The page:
Adaptive Management for Improved Water Quality in Multi-Use Watersheds

EPA Grant Number: CR830653
Title: Adaptive Management for Improved Water Quality in Multi-Use Watersheds
Investigators: Lehman, John
Institution: University of Michigan
EPA Project Officer: Packard, Benjamin H
Project Period: January 1, 2003 through January 1, 2006 (Extended to January 31, 2007)
Project Amount: $745,883
RFA: Nutrient Science for Improved Watershed Management (2002) RFA Text |  Recipients Lists
Research Category: Water , Water and Watersheds


This project will develop a management plan for eliminating nuisance algal blooms in a chain of reservoirs along the Huron River in southeastern Michigan. The river-reservoir system is used for municipal drinking water, wastewater disposal, irrigation, industrial processes, hydroelectric generation, sport fishing, and recreation. The impoundments episodically develop surface scums of bluegreen algae, and emit foul odors including hydrogen sulfide. The project is highly relevant to local, regional, and State efforts that have been trying for years to improve water quality in this watershed. Partnerships have been formed to ensure that the scientific information gained through this project become translated into education, outreach, policy, and decision-making. Past management strategy has focused on phosphorus loading alone, but it has failed to prevent massive nuisance conditions as recently as summer 2001. Efforts based on new thinking successfully predicted the 2001 blooms; now this study will sharpen the predictions and develop management approaches to eliminate nuisance conditions in the future.


Project objectives include compartmentalizing the river system to pinpoint watershed segments responsible for inputs and internal processes that reduce stoichiometric ratios of nitrogen to phosphorus. Evaluating the role of redox transformations and assessing magnitudes of anaerobic nitrate respiration are key elements of the research plan. The project will evaluate interactions of river discharge volumes, internal transformations, and weather events as components of adaptive management theory. It will identify the places and conditions that account for significant amounts of denitrification, as well as reservoir management responses that can counteract the conditions that promote nuisance blooms.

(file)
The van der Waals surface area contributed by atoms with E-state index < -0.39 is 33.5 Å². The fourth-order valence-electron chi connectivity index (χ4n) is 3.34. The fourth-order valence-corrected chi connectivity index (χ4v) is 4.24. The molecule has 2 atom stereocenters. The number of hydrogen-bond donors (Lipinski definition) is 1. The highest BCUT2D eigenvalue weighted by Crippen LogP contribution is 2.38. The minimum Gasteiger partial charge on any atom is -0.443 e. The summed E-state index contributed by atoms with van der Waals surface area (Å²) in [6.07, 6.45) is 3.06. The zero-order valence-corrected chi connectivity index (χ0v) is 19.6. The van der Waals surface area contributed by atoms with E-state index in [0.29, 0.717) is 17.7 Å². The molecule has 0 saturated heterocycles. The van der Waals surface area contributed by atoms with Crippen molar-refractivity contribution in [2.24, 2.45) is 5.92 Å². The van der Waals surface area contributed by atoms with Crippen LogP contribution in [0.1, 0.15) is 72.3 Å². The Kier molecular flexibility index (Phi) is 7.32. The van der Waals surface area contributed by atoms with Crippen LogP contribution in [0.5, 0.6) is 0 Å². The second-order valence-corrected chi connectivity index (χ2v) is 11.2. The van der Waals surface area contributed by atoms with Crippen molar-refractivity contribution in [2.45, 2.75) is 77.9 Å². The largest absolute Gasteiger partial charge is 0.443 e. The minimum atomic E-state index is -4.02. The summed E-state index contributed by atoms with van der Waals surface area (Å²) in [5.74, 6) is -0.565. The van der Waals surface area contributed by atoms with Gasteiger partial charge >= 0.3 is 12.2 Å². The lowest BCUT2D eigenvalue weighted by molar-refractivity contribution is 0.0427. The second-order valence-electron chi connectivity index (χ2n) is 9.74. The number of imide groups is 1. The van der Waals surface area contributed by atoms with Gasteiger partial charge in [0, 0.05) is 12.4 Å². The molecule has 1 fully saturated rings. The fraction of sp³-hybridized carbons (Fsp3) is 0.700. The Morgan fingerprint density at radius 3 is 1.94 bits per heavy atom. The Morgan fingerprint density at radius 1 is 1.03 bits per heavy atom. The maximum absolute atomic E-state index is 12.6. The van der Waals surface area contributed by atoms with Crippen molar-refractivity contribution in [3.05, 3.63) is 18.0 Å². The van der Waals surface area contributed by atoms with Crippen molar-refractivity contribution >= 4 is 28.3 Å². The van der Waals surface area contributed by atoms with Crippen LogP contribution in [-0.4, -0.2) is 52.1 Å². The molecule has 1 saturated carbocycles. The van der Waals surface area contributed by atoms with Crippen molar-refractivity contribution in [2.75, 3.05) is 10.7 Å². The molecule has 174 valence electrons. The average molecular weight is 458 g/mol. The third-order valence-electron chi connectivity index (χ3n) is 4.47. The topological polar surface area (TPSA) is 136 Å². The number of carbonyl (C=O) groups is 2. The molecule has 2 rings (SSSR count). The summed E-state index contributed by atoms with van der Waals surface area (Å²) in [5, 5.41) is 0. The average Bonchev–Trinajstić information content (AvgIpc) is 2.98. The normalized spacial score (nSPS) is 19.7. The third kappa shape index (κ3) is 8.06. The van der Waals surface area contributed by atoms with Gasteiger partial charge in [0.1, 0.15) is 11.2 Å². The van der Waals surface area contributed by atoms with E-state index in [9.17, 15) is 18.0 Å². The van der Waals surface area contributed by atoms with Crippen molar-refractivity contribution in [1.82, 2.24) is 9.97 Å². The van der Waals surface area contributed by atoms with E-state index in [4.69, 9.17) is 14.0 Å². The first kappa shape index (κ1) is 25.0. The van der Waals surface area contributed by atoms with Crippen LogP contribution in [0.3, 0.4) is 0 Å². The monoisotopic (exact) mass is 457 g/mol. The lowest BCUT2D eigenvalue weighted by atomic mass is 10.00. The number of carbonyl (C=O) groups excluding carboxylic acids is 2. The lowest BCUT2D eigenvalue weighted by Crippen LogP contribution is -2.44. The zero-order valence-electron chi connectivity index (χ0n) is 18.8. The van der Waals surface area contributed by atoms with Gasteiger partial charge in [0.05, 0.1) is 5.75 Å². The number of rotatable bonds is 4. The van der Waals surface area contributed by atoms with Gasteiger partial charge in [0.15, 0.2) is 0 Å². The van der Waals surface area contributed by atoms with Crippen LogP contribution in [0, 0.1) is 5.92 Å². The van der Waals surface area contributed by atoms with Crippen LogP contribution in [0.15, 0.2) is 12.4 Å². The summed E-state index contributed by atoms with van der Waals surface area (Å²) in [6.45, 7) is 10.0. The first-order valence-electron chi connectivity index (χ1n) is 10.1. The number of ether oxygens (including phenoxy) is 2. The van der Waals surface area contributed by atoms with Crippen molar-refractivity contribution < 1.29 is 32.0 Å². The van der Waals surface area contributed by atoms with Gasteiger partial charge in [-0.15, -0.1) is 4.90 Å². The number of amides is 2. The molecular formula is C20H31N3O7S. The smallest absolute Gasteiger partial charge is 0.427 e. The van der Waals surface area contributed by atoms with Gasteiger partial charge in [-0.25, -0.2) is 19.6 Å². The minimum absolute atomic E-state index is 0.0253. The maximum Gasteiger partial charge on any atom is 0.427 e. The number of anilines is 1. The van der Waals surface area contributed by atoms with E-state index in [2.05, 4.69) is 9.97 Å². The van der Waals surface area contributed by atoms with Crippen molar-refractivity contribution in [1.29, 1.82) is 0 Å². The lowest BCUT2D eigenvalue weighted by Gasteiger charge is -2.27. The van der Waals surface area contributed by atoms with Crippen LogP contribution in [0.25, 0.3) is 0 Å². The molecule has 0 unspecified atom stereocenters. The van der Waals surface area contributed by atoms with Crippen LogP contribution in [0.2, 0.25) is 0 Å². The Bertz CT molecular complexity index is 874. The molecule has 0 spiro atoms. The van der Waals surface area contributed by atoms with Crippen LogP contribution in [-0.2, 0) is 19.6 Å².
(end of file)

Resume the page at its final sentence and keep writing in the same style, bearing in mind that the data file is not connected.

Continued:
The project emphasizes both a firm scientific foundation and translation of scientific knowledge into outreach, education, and policy development. Partnerships have been formed with municipal governments and NGOs to seek community input, disseminate information, and evaluate outreach activities. Scientific investigations will focus on nitrogen, phosphorus, trace metals, redox chemistry and hydrodynamic interactions with weather events and hydroelectric dam operations.

Expected Results:

Successful management practices developed with cooperation from municipalities and community governments will be communicated through a well-developed outreach program. These best practices have application to similar problems in other watersheds.

Publications and Presentations:

Publications have been submitted on this project: View all 15 publications for this project

Journal Articles:

Journal Articles have been submitted on this project: View all 2 journal articles for this project

Supplemental Keywords:

pollution prevention, restoration, modeling, limnology, Great Lakes., RFA, Scientific Discipline, INTERNATIONAL COOPERATION, Water, ECOSYSTEMS, Ecosystem Protection/Environmental Exposure & Risk, POLLUTANTS/TOXICS, Aquatic Ecosystems & Estuarine Research, Water & Watershed, Arsenic, Aquatic Ecosystem, Water Quality Monitoring, algal blooms, Environmental Monitoring, Terrestrial Ecosystems, Ecology and Ecosystems, Water Pollutants, Watersheds, anthropogenic processes, anthropogenic stress, bioassessment, biodiversity, bloom dynamics, watershed management, ecosystem monitoring, conservation, nutrient kinetics, biota diversity, diagnostic indicators, ecosystem indicators, redox chemistry, aquatic ecosystems, water quality, bioindicators, watershed sustainablility, dissolved organic nitrogen, biological indicators, ecosystem stress, watershed assessment, conservation planning, aquatic biota, nitrogen, restoration planning, watershed restoration

Progress and Final Reports:

  • 2003 Progress Report
  • 2004
  • 2005 Progress Report
  • 2006
  • Final